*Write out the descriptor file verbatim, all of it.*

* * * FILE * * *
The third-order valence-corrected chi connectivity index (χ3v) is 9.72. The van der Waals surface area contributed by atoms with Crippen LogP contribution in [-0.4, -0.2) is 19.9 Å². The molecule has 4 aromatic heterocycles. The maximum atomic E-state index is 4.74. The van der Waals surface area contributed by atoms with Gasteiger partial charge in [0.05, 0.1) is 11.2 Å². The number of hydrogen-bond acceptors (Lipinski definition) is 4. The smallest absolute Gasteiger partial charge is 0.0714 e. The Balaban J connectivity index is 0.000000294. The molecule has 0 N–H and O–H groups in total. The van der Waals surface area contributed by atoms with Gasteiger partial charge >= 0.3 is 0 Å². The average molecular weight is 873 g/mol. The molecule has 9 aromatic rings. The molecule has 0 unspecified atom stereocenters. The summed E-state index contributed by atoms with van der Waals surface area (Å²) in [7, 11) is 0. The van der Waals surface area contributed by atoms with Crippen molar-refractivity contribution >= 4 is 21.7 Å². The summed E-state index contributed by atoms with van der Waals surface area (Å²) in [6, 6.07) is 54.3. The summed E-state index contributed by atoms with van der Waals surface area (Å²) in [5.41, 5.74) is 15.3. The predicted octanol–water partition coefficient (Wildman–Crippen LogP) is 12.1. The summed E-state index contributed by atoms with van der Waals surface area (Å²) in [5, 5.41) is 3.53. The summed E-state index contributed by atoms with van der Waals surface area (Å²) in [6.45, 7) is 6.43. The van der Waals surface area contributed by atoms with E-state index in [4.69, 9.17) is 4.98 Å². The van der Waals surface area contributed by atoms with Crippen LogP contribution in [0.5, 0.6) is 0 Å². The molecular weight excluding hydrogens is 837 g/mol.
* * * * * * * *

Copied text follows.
The third-order valence-corrected chi connectivity index (χ3v) is 9.72. The van der Waals surface area contributed by atoms with Crippen LogP contribution in [-0.4, -0.2) is 19.9 Å². The molecule has 4 aromatic heterocycles. The maximum atomic E-state index is 4.74. The van der Waals surface area contributed by atoms with Gasteiger partial charge in [0.05, 0.1) is 11.2 Å². The number of hydrogen-bond acceptors (Lipinski definition) is 4. The smallest absolute Gasteiger partial charge is 0.0714 e. The Balaban J connectivity index is 0.000000294. The molecule has 0 N–H and O–H groups in total. The van der Waals surface area contributed by atoms with Gasteiger partial charge >= 0.3 is 0 Å². The average molecular weight is 873 g/mol. The molecule has 9 aromatic rings. The molecule has 0 unspecified atom stereocenters. The summed E-state index contributed by atoms with van der Waals surface area (Å²) in [7, 11) is 0. The van der Waals surface area contributed by atoms with Crippen molar-refractivity contribution >= 4 is 21.7 Å². The summed E-state index contributed by atoms with van der Waals surface area (Å²) in [6, 6.07) is 54.3. The summed E-state index contributed by atoms with van der Waals surface area (Å²) in [5.41, 5.74) is 15.3. The predicted octanol–water partition coefficient (Wildman–Crippen LogP) is 12.1. The summed E-state index contributed by atoms with van der Waals surface area (Å²) in [5, 5.41) is 3.53. The summed E-state index contributed by atoms with van der Waals surface area (Å²) in [6.45, 7) is 6.43. The van der Waals surface area contributed by atoms with E-state index in [4.69, 9.17) is 4.98 Å². The van der Waals surface area contributed by atoms with Crippen LogP contribution in [0.5, 0.6) is 0 Å². The molecular weight excluding hydrogens is 837 g/mol.